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Inmates as conservationists? It could happen, University of Utah professor says

Published December 11, 2014 8:06 am

Utah professor tries to unlock career doors in nature for future parolees.
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Draper • Before he started sluffing school, smoking weed and getting into meth, Jesse David liked learning why plants turn to face the sun.

The 28-year-old Clearfield native is one of about 75 state prison inmates in a drug and alcohol treatment program who put aside dumbbells and free weights Tuesday evening to talk about trees and moss.

The arboriculture lesson in the Utah State Prison's cinder-block gym was the first of a new monthly lecture series designed to draw inmates into conservation as a way to cut down on repeat offenses.



"It rekindled a little bit of a flame in me," said David. "I want to do that — just get out in nature and be a part of it."

A University of Utah biology professor hopes to make that happen. Nalini Nadkarni wants the group to help her study how desert brush and weather affect sage grouse populations.

"This lecture series is about lighting those sparks," she said after the talk.

Nadkarni has had success with a similar program in Washington state, where she and other biologists in recent years enlisted inmates to study Oregon spotted frogs and moss varieties.

On Tuesday night, the men in white corrections gear and green sweatshirts watched National Geographic footage of Nadkarni scaling Costa Rican rain forest tree canopies.

Some in the group, which spanned decades, nodded off. Others scribbled in notebooks and murmured.

Nadkarni reminded them that pines keep their needles year-round, showed photos of neon-flecked eucalyptus bark and reviewed vast underground root systems.

Some asked how big of a role trees play in maintaining Utah's watersheds. Others wondered aloud if they could get a conservation job after getting out of prison.

"Can we participate in all these different scientific experiments if we're felons?" asked 34-year-old Gregory Gafford, convicted of aggravated assault.

It depends on the research leader, Nadkarni said. When she considers candidates for her own teams, she said, her first question is, "Does this person seem like a hardworking, curious person?"

Nadkarni likens the nation's overtaxed prison system — facing growing populations and high rates of recidivism — to her research topic. Trees have deep roots and appear static, she says, but their twigs can bend and adapt.

"I always think that education is the answer," she said.

Besides giving lectures, Nadkarni meets with inmates in isolation working to bring murals into exercise yards. It's a small step, she says, toward reducing violence in those units.

Nationally, similar programs are underway: Two are still ongoing in Washington and others have started in Ohio and California.

Nadkarni came to the U. three years ago from Evergreen State College in Olympia, Wash., where she taught for two decades. Now, she leads the U.'s Center for Science and Mathematics Education.

In Utah, the new series is the state's second science program geared at incarcerated people. At the Salt Lake County Jail, inmates trek to the Great Salt Lake to study invasive grasses and the diminishing species of tiny fish known as the least chub.

The Draper prison already offers courses through school districts and technology colleges, but this is the first chance for those within its walls to absorb university-level science.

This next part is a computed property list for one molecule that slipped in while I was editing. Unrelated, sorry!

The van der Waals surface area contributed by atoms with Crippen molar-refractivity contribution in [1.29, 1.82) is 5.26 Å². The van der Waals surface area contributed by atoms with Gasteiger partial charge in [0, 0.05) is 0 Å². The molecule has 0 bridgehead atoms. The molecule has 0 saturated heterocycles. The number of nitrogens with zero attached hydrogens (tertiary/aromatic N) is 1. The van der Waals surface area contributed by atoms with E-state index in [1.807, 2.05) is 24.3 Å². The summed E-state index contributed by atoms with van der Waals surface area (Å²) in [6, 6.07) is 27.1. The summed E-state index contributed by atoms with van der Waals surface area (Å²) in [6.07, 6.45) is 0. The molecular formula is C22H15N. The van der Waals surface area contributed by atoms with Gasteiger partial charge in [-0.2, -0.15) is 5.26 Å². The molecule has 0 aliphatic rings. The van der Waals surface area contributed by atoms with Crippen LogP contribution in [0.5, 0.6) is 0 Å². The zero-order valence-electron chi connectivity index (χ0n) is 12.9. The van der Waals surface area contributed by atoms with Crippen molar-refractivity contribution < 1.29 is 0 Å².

"I hope it can keep growing," said Corrections spokeswoman Brooke Adams.

Nadkarni says it took three years to bring the Tuesday lecture to fruition, so it could be a while before researchers win final approval for fieldwork from any of the state's 7,000 incarcerated men and women. But she is confident that it will happen eventually.

In Washington, the prison program is growing, said Kelli Bush, program manager for the Sustainability in Prisons Project.

Lecturers in two of the state's facilities now choose topics based on inmates' requests. Those topics range from beekeeping to recycling and environmental justice. A part-time employee coordinates the talks, which have drawn overflow crowds now limited to the first 60 inmates to show up.

"They want more than we can provide," Bush said in a telephone interview. "We've had to cap our attendance because the room simply can't hold all the people who want to attend."

Many in the audience say they are excited to go back to school after leaving prison, Bush said. That's important in a state where 97 percent of inmates will rejoin the larger population after serving their sentences. But it's still early to tell whether the classes have lowered recidivism in Washington.

In Utah, more than half of ex-cons bounce back to prison within three years, according to a 2011 national Pew Center study. But it's an improvement from about 10 years earlier, when two-thirds of former inmates returned to prison — the highest rate nationwide.

Nadkarni, Bush said, "talks about education leading people out of their current circumstances. And that's what we think this has the ability to do."

In Utah, Jesse David is serving a nearly two-year sentence for stealing credit cards from the drive-through window at his old burger-chain job. He hadn't thought much about trees since junior high, he said, but after the talk, David said he was considering pursuing a bachelor's degree in ecology.

Gafford, who is from Chicago, agreed. He used to play around with moss when he went fishing as a kid and said he wants to learn more about it. Both men said they plan to attend coming science and math lectures from a roster of U. faculty and graduate students.

"It got my creative juices going, trying to decide where to take my life at this point," Gafford said. "You'll see me here every time."

@anniebknox

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